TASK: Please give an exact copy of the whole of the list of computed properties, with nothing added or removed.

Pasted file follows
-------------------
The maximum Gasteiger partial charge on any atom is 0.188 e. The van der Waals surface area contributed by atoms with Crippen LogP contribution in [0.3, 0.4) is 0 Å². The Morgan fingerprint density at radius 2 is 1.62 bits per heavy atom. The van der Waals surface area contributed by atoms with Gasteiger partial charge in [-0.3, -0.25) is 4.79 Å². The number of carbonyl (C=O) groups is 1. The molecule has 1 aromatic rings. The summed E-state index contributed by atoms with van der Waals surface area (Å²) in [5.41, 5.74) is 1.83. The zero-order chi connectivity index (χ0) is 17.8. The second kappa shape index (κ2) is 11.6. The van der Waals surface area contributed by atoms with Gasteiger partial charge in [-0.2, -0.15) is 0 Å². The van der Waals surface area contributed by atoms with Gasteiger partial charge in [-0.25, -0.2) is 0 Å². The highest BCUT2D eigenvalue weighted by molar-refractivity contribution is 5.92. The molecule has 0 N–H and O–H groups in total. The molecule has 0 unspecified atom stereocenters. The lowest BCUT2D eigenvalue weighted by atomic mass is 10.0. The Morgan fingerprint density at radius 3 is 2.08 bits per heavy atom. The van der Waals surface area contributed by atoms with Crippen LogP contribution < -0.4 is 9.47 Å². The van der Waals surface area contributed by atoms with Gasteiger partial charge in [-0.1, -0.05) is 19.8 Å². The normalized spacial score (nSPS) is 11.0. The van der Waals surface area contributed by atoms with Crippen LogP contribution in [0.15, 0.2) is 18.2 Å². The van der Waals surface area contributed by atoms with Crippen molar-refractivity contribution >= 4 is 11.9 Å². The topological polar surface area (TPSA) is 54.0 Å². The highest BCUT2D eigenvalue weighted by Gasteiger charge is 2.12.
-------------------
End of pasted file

The maximum Gasteiger partial charge on any atom is 0.188 e. The van der Waals surface area contributed by atoms with Crippen LogP contribution in [0.3, 0.4) is 0 Å². The Morgan fingerprint density at radius 2 is 1.62 bits per heavy atom. The van der Waals surface area contributed by atoms with Gasteiger partial charge in [-0.3, -0.25) is 4.79 Å². The number of carbonyl (C=O) groups is 1. The molecule has 1 aromatic rings. The summed E-state index contributed by atoms with van der Waals surface area (Å²) in [5.41, 5.74) is 1.83. The zero-order chi connectivity index (χ0) is 17.8. The second kappa shape index (κ2) is 11.6. The van der Waals surface area contributed by atoms with Gasteiger partial charge in [-0.2, -0.15) is 0 Å². The van der Waals surface area contributed by atoms with Gasteiger partial charge in [-0.25, -0.2) is 0 Å². The highest BCUT2D eigenvalue weighted by molar-refractivity contribution is 5.92. The molecule has 0 N–H and O–H groups in total. The molecule has 0 unspecified atom stereocenters. The lowest BCUT2D eigenvalue weighted by atomic mass is 10.0. The Morgan fingerprint density at radius 3 is 2.08 bits per heavy atom. The van der Waals surface area contributed by atoms with Crippen LogP contribution < -0.4 is 9.47 Å². The van der Waals surface area contributed by atoms with Gasteiger partial charge in [-0.1, -0.05) is 19.8 Å². The normalized spacial score (nSPS) is 11.0. The van der Waals surface area contributed by atoms with Crippen LogP contribution in [0.15, 0.2) is 18.2 Å². The van der Waals surface area contributed by atoms with Crippen molar-refractivity contribution >= 4 is 11.9 Å². The topological polar surface area (TPSA) is 54.0 Å². The highest BCUT2D eigenvalue weighted by Gasteiger charge is 2.12.